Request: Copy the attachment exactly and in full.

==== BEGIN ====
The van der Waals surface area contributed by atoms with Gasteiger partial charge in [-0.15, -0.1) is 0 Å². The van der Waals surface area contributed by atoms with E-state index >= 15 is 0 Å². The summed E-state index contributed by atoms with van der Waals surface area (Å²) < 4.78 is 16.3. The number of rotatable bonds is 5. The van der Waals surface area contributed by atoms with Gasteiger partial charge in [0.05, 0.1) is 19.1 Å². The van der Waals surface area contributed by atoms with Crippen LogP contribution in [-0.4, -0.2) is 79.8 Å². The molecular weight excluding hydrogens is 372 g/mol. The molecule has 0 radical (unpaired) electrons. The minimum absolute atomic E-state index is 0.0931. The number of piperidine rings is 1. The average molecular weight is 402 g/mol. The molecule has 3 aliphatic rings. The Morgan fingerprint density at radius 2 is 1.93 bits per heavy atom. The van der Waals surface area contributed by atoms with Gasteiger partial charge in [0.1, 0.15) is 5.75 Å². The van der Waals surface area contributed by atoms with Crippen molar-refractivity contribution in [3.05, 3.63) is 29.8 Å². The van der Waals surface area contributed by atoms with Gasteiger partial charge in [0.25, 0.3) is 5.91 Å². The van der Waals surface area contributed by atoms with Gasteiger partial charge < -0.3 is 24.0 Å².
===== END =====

The van der Waals surface area contributed by atoms with Gasteiger partial charge in [-0.15, -0.1) is 0 Å². The van der Waals surface area contributed by atoms with E-state index >= 15 is 0 Å². The summed E-state index contributed by atoms with van der Waals surface area (Å²) < 4.78 is 16.3. The number of rotatable bonds is 5. The van der Waals surface area contributed by atoms with Gasteiger partial charge in [0.05, 0.1) is 19.1 Å². The van der Waals surface area contributed by atoms with Crippen LogP contribution in [-0.4, -0.2) is 79.8 Å². The molecular weight excluding hydrogens is 372 g/mol. The molecule has 0 radical (unpaired) electrons. The minimum absolute atomic E-state index is 0.0931. The number of piperidine rings is 1. The average molecular weight is 402 g/mol. The molecule has 3 aliphatic rings. The Morgan fingerprint density at radius 2 is 1.93 bits per heavy atom. The van der Waals surface area contributed by atoms with Gasteiger partial charge in [0.1, 0.15) is 5.75 Å². The van der Waals surface area contributed by atoms with Crippen molar-refractivity contribution in [3.05, 3.63) is 29.8 Å². The van der Waals surface area contributed by atoms with Gasteiger partial charge in [0.25, 0.3) is 5.91 Å². The van der Waals surface area contributed by atoms with Gasteiger partial charge < -0.3 is 24.0 Å².